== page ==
D.S. first came to the attention of Oklahoma child welfare officials when he was three years old, not long after his mother moved in with her boyfriend. The young child had a fractured skull, but that was just part of the reason hospital workers alerted CPS:
This was the boy’s fourth emergency room visit for a head injury in a year.
Despite that alarming fact — and the mother’s vague explanations for D.S.’s troubling medical history — state officials sent the boy home. They didn’t interview the doctor or the boy. They didn’t investigate the previous head injuries.
Only when they received two more referrals in the following 10 days — one following a doctor’s visit that revealed bruising all around D.S.’s genitals and on his thighs — did they finally take DS into state custody.
Eighteen months later, child welfare officials attempted to reunify D.S. with his mother and her boyfriend. Despite the huge risk of placing the boy back into an environment loaded with a history of violence and abuse, the agency continued taking a passive, disinterested approach in looking after the well-being of this helpless little boy.
As a national child welfare expert would later write in a scathing report on this and several other horrifying cases:
“No amount of anger management services, parenting classes, and family counseling would have made it safe to return a five-year-old to a caregiver or caregiver(s) who hurt him, or allowed him to be hurt, as badly as he had been before he was removed.”
A caseworker did visit the family’s home eight days after D.S. returned to it. But despite state policies requiring increased visitation in potentially stressful situations — which this surely was — it took more than a month before the caseworker followed up — with just a phone call.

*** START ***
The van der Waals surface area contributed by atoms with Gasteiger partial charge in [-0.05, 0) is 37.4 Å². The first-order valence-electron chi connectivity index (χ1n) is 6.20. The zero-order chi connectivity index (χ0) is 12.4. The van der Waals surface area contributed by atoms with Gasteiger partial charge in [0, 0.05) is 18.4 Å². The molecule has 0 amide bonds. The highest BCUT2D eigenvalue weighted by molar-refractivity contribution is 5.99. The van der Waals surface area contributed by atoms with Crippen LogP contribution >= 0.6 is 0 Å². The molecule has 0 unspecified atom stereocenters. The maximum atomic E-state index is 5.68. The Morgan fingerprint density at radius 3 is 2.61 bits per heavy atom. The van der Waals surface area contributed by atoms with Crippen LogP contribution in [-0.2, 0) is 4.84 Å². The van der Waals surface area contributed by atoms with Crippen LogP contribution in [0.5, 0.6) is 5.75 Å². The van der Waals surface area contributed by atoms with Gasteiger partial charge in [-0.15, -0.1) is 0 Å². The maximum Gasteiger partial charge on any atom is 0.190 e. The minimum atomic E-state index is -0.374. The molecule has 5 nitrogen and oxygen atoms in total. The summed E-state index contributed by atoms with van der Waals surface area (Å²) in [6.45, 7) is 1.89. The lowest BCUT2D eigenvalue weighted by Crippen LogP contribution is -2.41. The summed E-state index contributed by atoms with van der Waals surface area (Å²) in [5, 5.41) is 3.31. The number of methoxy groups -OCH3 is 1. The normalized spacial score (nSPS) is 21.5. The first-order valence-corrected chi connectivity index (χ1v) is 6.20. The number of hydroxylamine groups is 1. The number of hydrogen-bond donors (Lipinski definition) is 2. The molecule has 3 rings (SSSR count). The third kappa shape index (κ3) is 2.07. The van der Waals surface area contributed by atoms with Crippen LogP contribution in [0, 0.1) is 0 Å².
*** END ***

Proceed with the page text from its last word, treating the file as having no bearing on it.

And just one day after that phone call, D.S. was murdered. He suffered blunt force head trauma — another fracture to the skull — and multiple bruises and contusions all over his body.
The child welfare expert who reviewed D.S.’s case concluded that his death could have been prevented — just like those of at least four other children who perished in state custody between 2007 and 2009.
His report finds that Oklahoma’s badly dysfunctional child welfare system routinely fails the children it’s supposed to protect through its investigations. Thousands of children are at risk because of a lack of timeliness and thoroughness, extremely poor decision making, and an inability to protect children while allegations of abuse and neglect are being investigated.
In D.S.’s case, the system appeared to fail in every possible way.
It would be impossible to prevent every tragedy like this from ever occurring. But there is absolutely no reason why they should happen with the frequency that they do in Oklahoma — and we are fighting hard to get them under control.
In memory of D.S. – and in the names of thousands more abused and neglected children like him — we will press on until Oklahoma’s public officials undertake meaningful reform, fix the problems that endanger far too many children’s lives and well-being every day, and transform their child welfare system into one that provides all vulnerable kids with the protection and care they deserve.
- Read about our efforts to reform Oklahoma child welfare.
- Learn how you can support our work on behalf of abused and neglected kids nationwide.
- Sign up to receive important e-mail updates about our ongoing reform campaigns.
- Follow us on Facebook and Twitter.
- Spread the word: tell your friends that you are ONE who stands up for American’s abused, neglected, and foster/adopted youth — and encourage them to BE ONE TOO.